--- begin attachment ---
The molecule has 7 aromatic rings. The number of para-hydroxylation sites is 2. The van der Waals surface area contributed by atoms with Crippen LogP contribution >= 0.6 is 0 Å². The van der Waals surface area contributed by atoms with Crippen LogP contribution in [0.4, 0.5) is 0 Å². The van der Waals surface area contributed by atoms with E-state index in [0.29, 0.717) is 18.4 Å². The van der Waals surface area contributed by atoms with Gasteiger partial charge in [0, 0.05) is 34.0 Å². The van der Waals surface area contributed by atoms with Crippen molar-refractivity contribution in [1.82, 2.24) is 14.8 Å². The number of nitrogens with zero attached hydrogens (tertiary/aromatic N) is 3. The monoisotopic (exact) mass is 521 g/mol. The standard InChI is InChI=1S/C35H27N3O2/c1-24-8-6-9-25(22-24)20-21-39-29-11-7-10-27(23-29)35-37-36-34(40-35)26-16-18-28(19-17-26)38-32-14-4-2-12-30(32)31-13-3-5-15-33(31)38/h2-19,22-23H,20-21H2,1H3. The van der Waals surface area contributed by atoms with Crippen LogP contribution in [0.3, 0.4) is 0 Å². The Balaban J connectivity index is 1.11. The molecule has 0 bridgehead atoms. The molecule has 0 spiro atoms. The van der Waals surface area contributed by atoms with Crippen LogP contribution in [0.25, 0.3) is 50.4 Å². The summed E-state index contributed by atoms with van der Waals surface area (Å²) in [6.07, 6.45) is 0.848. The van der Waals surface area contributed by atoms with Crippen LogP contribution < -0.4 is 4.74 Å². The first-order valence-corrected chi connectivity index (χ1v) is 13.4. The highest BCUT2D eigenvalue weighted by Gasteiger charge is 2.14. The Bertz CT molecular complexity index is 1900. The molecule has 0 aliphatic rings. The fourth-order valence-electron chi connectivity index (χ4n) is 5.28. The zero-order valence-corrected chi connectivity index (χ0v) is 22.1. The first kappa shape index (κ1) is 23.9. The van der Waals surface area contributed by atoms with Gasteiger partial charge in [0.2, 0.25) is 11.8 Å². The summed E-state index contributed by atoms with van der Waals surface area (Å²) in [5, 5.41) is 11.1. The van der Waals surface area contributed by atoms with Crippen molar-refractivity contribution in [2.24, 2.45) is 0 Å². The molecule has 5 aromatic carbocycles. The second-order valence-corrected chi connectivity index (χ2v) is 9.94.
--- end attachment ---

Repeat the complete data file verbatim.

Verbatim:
The molecule has 7 aromatic rings. The number of para-hydroxylation sites is 2. The van der Waals surface area contributed by atoms with Crippen LogP contribution >= 0.6 is 0 Å². The van der Waals surface area contributed by atoms with Crippen LogP contribution in [0.4, 0.5) is 0 Å². The van der Waals surface area contributed by atoms with E-state index in [0.29, 0.717) is 18.4 Å². The van der Waals surface area contributed by atoms with Gasteiger partial charge in [0, 0.05) is 34.0 Å². The van der Waals surface area contributed by atoms with Crippen molar-refractivity contribution in [1.82, 2.24) is 14.8 Å². The number of nitrogens with zero attached hydrogens (tertiary/aromatic N) is 3. The monoisotopic (exact) mass is 521 g/mol. The standard InChI is InChI=1S/C35H27N3O2/c1-24-8-6-9-25(22-24)20-21-39-29-11-7-10-27(23-29)35-37-36-34(40-35)26-16-18-28(19-17-26)38-32-14-4-2-12-30(32)31-13-3-5-15-33(31)38/h2-19,22-23H,20-21H2,1H3. The van der Waals surface area contributed by atoms with Crippen LogP contribution in [0.3, 0.4) is 0 Å². The Balaban J connectivity index is 1.11. The molecule has 0 bridgehead atoms. The molecule has 0 spiro atoms. The van der Waals surface area contributed by atoms with Crippen LogP contribution in [0.25, 0.3) is 50.4 Å². The summed E-state index contributed by atoms with van der Waals surface area (Å²) in [6.07, 6.45) is 0.848. The van der Waals surface area contributed by atoms with Crippen LogP contribution < -0.4 is 4.74 Å². The first-order valence-corrected chi connectivity index (χ1v) is 13.4. The highest BCUT2D eigenvalue weighted by Gasteiger charge is 2.14. The Bertz CT molecular complexity index is 1900. The molecule has 0 aliphatic rings. The fourth-order valence-electron chi connectivity index (χ4n) is 5.28. The zero-order valence-corrected chi connectivity index (χ0v) is 22.1. The first kappa shape index (κ1) is 23.9. The van der Waals surface area contributed by atoms with Gasteiger partial charge in [0.2, 0.25) is 11.8 Å². The summed E-state index contributed by atoms with van der Waals surface area (Å²) in [5, 5.41) is 11.1. The van der Waals surface area contributed by atoms with Crippen molar-refractivity contribution in [2.24, 2.45) is 0 Å². The molecule has 5 aromatic carbocycles. The second-order valence-corrected chi connectivity index (χ2v) is 9.94.